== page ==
On Monday, Japanese telephone giant NTT DoCoMo started selling a handset in Japan that is capable of receiving music files for $245 (30,275 yen). Consumers will also have to pay a monthly fee to NTT DoCoMo of $1.60 and then another $2.83 for every title loaded onto their phones, according to the company.
Downloading music to cell phones is one of the much-hyped new services expected from the next generation of high-speed phones that carriers are beginning to offer at the end of this year.
Consumers are expected to spend $7 billion a year to download music, according to a report released Monday by Webnoize, a digital music industry watchdog.
But the price will have to come down before people will use it, according to Webnoize senior analyst Matt Bailey. Fifty million people are expected to regularly download music, with 28 million in Europe and 7 million both in the United States and Japan.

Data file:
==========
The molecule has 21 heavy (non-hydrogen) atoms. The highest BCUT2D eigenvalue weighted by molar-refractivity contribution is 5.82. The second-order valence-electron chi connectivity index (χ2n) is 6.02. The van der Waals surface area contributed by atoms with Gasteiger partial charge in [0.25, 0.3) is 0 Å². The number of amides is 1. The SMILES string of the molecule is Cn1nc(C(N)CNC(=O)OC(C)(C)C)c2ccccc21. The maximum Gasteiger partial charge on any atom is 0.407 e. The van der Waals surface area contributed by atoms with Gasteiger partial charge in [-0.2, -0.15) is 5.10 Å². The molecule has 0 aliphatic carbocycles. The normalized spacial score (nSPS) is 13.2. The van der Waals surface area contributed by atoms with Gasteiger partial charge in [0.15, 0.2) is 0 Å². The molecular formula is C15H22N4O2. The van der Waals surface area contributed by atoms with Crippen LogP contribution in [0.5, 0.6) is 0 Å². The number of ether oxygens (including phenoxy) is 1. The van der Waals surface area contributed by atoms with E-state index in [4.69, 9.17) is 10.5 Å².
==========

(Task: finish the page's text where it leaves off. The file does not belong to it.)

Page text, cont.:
It will cost about $13 to download a music file to a cell phone, Bailey said. But that price could drop to about $3.30 per song as the technology improves and telephone companies finish building the networks for higher-speed phone systems.
"At that point, it starts getting pretty affordable," he said. "The price to transfer a song will drop quicker than anybody thinks."
Consumers won't be sacrificing much if they use their phones to listen to their digitized music instead of devices like MP3 players specially designed for such purposes, he said.
"Music is actually a very good potential for (cell phones)," Bailey said. "You're getting a very comparable service to what consumers are used to now."
There is a large market for such a service among the college student set, according to a Webnoize's survey of about 5,000 students.
Nearly three-quarters of the students responding said they would be willing to pay a telephone company extra money to download music onto their phones. About 17 percent said they would be willing to pay an extra $20 for that kind of service.
By comparison, just 9 percent of the students said they would be willing to pay an extra $20 to download videos onto phones, another of the promised applications of the higher-speed phone networks.